By Dwight Woodward

For 23 years, D.L. Stewart has been doing what many journalists dream of -- writing his own nationally syndicated column.

D.L. Stewart at son Eric's 1994 graduation from Ohio University.
Stewart, BSJ '64, writes for The Dayton Daily News, and Tribune Media Services distributes his witty thoughts on modern life to about 50 newspapers nationwide.

While Stewart looks back on his college years in Athens with fondness, he encountered some obs tacles early in his writing career.

Like many young male reporters, Stewart's interest in journalism stemmed from his passion for sports. He got his first taste of daily journalism at The Athens Messenger, where he covered the Nelsonville Greyhounds high school football team as part of a reporting practice class.

"An editor there told me I'd never make it as a sports writer," Stewart says. "My sophomore English teacher also told me I'd never be a writer."

Ignoring that expert advice, Stewart persevered and got a job at the Orrville Courier-Crescent after graduation in June. By November, he'd moved on to The Mansfield News-Journal, where he covered sports for two years before moving to Dayton. Sports was still his beat, and he covered -- among other things, of course -- the birth of the Cincinnati Bengals.

After several years on the sports beat, Stewart was offered a column by an editor who liked his wit. Reluctant to give u p sports, Stewart initially declined the offer. He finally acquiesced, taking on a column that still appears three times a week.

Stewart with his family
"I loved sports and thought someday I'd die in a press box," Stewart says. "But after seven or eight Super Bowls, you get bored and wonder what all the hoopla is about."

At first, Stewart exp erimented as a columnist.

"I thought I'd be like Mike Royko and Jimmy Breslin," Stewart says. "I tried to find the wino with the tragic story and the hooker with the heart of gold. But Dayton only had one hooker and she spent some of her time in Columbus and was hard to find. The wino I tried to interview barfed on me."

Stewart found his niche writing about family life from a father's perspective.

"This was long before the Bill Cosby show," Stewart says. "With fo ur children and two stepchildren, there was always something to write about."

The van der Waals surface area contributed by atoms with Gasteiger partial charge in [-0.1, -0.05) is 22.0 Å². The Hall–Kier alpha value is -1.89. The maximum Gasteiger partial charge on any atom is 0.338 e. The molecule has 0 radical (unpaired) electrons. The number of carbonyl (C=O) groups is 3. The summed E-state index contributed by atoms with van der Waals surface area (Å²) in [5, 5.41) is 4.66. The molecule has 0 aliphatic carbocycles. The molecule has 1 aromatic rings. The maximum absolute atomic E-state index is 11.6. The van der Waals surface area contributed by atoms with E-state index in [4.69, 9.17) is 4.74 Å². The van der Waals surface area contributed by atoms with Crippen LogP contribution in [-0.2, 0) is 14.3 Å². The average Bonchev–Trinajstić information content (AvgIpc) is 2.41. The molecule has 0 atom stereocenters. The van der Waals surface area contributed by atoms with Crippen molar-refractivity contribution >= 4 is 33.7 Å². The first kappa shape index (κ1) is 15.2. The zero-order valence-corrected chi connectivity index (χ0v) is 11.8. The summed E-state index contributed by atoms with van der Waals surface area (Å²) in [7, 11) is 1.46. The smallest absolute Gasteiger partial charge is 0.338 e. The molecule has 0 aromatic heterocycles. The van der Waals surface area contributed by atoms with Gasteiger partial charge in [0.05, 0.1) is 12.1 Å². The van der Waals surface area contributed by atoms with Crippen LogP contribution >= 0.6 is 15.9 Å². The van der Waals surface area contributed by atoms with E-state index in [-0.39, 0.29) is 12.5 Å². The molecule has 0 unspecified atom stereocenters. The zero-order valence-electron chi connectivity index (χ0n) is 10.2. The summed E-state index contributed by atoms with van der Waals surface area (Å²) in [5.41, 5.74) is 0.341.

The McNaught Syndicate began distributing the column in 1980. Tribune Media Services picked it up when McNaught folded about 1988.

Stewart has written about his son's marriage to a black woman and, more recently, the birth of his biracial grandchild. Strangely, what generates the most letters are his columns about his "stepcat," which he barely tolerates.

With children grown and gone, Stewart still writes from his own experience -- he claims he has never gotten a column idea from a reader -- examining the perils of modern technology, androgyny, the generation gap and other issues in the witty style of a male Erma Bombeck. In fact, Stewart met Bombeck and became friends with her as his columnist career blossomed. He served as a pallbearer at her funeral in Dayton.

"She was an inspiration. I asked her, 'What am I going to do when I run dry?' and she said, 'Something wil l always come along.' And it has," Stewart says. "I liken it to giving birth. Its in there, but how do you get it out?"

Stewart has written four books: "Fathers are People Too," "Father Knows Best -- Sometimes," "Stepfathers are People Too" and "The Man in the Blue Flannel Pajamas: The Least Bad of D.L. Stewart."

"Never again on the books," Stewart confides. "You go to a book signing and sit in a bookstore and people come up to you and ask you where the bathroom is or they hand you a Dave Barry book and ask you to sign it."

Growing up on the west side of Cleveland, Stewart may have chosen a different career path had he not heard about Ohio University's journalism school and decided to visit Athens.

"Back then in my neighborhood, you either joined the Army, worked at a gas station or went to college," Stewart says.

At 56, Stewart advises aspiring columnists to carefully weigh their options.

"I haven't regretted it, but it is nothing you a re going to get rich at," Stewart says. "Too many people want to write and have no idea what writing is like."

While Stewart is generous with advice for would-be journalists, hes not so free with information concerning his first name.

"There was this girl in high school I wanted to impress and she suggested I change my name," Stewart says. "I had it changed legally. It doesn't exist anymore."

Dwight Woodward i s national media liaison for University News Services and Periodicals.

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Ohio University Today Fall/Winter 199
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